Mice with inflamed nasal tissue being tested at a
Johns Hopkins laboratory may be unable to
tell if something smells bad or good, but their sensory
deficit is nothing to turn up a nose at.
That is because, their developers say, the mice's
reversible loss of one of their key senses,
which is essential to tasting food or sensing danger from
foul odors, sets them apart from all other
mice and binds them to an estimated 31 million Americans
living with chronic sinusitis, a persistent
inflammation of the tissue that lines the nasal and sinus
cavities. Add to this group millions of people
with other disorders that affect smell, including viral
infections, head traumas, tumors, and
Alzheimer's and Parkinson's diseases.
"A sense of smell in good working order is essential
to our quality of life, and these genetically
engineered mice give us the first real animal model for
better understanding, treating and preventing
people from suffering a loss of olfactory function due to
sinonasal inflammation," said sinusitis expert
Andrew Lane, who led the team that developed the
"And because we can turn on and off the inflammation
in these mice, we really can mimic how
the most overlooked and very disabling aspect of sinusitis
— the loss of smell, or anosmia — plays out in
people," said Lane, an associate professor at the Johns
Hopkins School of Medicine.
Lane cited smell and sinus tissue data from his
studies with mice, and he compared them to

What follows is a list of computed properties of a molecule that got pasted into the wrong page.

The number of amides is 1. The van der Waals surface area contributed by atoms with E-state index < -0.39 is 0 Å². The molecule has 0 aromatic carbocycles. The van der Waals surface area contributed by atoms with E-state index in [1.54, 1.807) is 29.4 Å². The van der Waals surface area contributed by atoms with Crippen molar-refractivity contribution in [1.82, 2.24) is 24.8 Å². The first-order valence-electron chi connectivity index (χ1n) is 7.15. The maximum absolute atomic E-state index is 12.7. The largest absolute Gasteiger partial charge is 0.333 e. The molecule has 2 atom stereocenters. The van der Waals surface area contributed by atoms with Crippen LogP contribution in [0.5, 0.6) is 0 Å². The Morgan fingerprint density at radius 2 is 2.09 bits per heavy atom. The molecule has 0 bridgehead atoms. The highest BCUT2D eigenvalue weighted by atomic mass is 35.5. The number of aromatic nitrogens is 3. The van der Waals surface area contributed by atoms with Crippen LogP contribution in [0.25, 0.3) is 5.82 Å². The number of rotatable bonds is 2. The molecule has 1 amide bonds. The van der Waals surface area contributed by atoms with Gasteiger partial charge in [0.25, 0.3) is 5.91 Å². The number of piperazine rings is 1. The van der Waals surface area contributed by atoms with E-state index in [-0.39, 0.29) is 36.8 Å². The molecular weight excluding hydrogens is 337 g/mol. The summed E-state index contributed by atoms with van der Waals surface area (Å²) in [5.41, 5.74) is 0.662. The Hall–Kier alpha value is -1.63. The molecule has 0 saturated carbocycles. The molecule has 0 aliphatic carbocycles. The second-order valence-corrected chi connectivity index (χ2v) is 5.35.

other clinical data, when he introduced the
inflammation-induced anosmic mice to fellow experts on
July 22 during a presentation at the XV International
Symposium on Olfaction and Taste in San
"Until now, the lack of realistic animal models for
each of the key symptoms of chronic
inflammation in the nasal tissue — such as the growth
of nasal polyps, the loss of the sense of smell,
swollen sinus tissue or clogged and runny noses — has
slowed sinusitis research and hindered our search
for therapies," said Lane, director of the Johns Hopkins
sinus center, where he treats hundreds of
patients with the condition.
New therapies are needed, he says, as an alternative
to long-term steroids, which block the
inflammatory chemical pathway but also have debilitating
side effects, including loss of bone density,
cataracts in the eye and weight gain.
Another key advantage to the new sinusitis mouse, he
points out, is that it can be more easily
studied than human olfactory tissue, which is surgically
difficult to cut out from deep inside the skull,
and because the tissue sits dangerously close to the
Johns Hopkins scientists began their quest for a
"stuffy nose" mouse with inflammation-
produced anosmia in 2002.
Their first steps were performed in the lab, where
researchers genetically modified developing
mouse cells to breed a family that could secrete key
cytokine proteins only in the olfactory,
uppermost part of the nose. An overproduction of cytokines,
which are better known for their role in
the body's immune response to disease-causing pathogens,
are a telltale chemical signature in sinusitis.
Lane's team focused its efforts on one of hundreds of
cytokines, specifically, tumor necrosis
factor alpha, or TNF-alpha, because of its many links to
sinusitis. TNF-alpha is overactive during all